Routine golf match turns one PHS golfer into a hero

Savannah Ostler and Mia Irvin

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Pottle and other golfers saved a man's life

Maria Armador
Pottle and other golfers saved a man’s life

Most athletes prior to any game, prepare themselves for the battle ahead. Whether it’s reviewing their shot motion-for-motion, going over their technique step by step, or practicing their swing over and over. That is normally how athletes get themselves mentally ready for their game.

Senior golfer Brad Pottle is no exception. Before his match Saturday against Williams Field and Hamilton, Pottle was simply thinking about one thing: golf. However, there are certain things, no one can prepare themselves for.
Pottle teed off at the first hole just like he would any other game. The second hole was normal too. In fact, the third and fourth were nothing out of the ordinary either. It was at the fifth hole that everything began to change. Pottle and some other local golfers from Hamilton and Williams Field could hear screaming. “We were on the fifth hole. We hit our tee shots, and then we heard some lady screaming,” Pottle said.

At first, it did not seem serious or uncommon, but when the screams began to get desperate, and even explicit that the golfers took action. “We almost left, but then she started saying things like the ‘f’ word, like ‘someone [explicit] help me,’” Pottle explained. “I was like, ‘Oh we should … go over there.’”

The golfers armed themselves with clubs and entered the bushes. As they rounded the corner, what they saw surprised them. “We were expecting a mountain lion or that she was getting raped, … but we turned the corner and there was a [man] hanging himself in a tree. So we went over and picked up his feet and then I left because no one was calling 911 and so I went to go find an adult,” elaborated Pottle.

After they got the man down from the tree, the group of golfers returned to their match. “I didn’t know that I had a chance to win,” Pottle admitted. “I was so overwhelmed with the fact that this [man] just tried to hang himself.”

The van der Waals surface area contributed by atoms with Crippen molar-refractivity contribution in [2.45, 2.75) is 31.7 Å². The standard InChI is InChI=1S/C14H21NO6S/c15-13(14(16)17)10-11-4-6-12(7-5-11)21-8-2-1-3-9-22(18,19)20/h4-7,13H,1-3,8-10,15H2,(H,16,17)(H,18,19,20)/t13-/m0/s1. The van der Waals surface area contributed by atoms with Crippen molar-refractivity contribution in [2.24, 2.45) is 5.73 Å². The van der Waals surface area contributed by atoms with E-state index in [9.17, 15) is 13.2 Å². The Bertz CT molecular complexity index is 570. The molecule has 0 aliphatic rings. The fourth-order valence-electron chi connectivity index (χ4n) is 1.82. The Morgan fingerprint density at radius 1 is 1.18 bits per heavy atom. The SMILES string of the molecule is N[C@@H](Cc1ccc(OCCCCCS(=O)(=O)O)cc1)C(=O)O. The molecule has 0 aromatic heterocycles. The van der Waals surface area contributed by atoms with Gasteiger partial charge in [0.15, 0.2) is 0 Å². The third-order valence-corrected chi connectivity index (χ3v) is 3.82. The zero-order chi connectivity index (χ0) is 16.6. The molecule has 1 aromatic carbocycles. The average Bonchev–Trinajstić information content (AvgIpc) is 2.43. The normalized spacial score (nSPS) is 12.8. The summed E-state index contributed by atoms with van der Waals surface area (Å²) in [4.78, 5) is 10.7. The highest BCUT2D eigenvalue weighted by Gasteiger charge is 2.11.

A police officer found them a couple holes later, and told them the man was stable. “The cop came out on my 13th hole and [told us the man was fine and] he was in a mental hospital.”

Pottle ended up receiving second place but did not know about it until his coach, John Lowery, told him at the end of the match. He may have ended up getting second overall, but the real reward was saving the man’s life.
Head Coach Lowery did not help get the man down from the tree but he did see the aftermath of the attempted suicide. “The biggest thing is the kids reacted in a manner without thought,” Coach Lowery said. “They saved a man’s life.”

Perry golf has been impacted by this event and in response, they are holding a Suicide Awareness ryder cup at the end of the year against Hamilton. The cup is in the beginning stages right now, but the idea is, “We’re going to play against Hamilton but our goal is to do a fundraiser, not only for our golf teams, but we’ll give away 50% of our funds to one of two different groups that we’re working with, it would either be Suicide Prevention or for families that have lost someone,” Lowery clarified.
If you or anyone you know is struggling with suicide, please do not hesitate to call this number: 1-800-631-1314.

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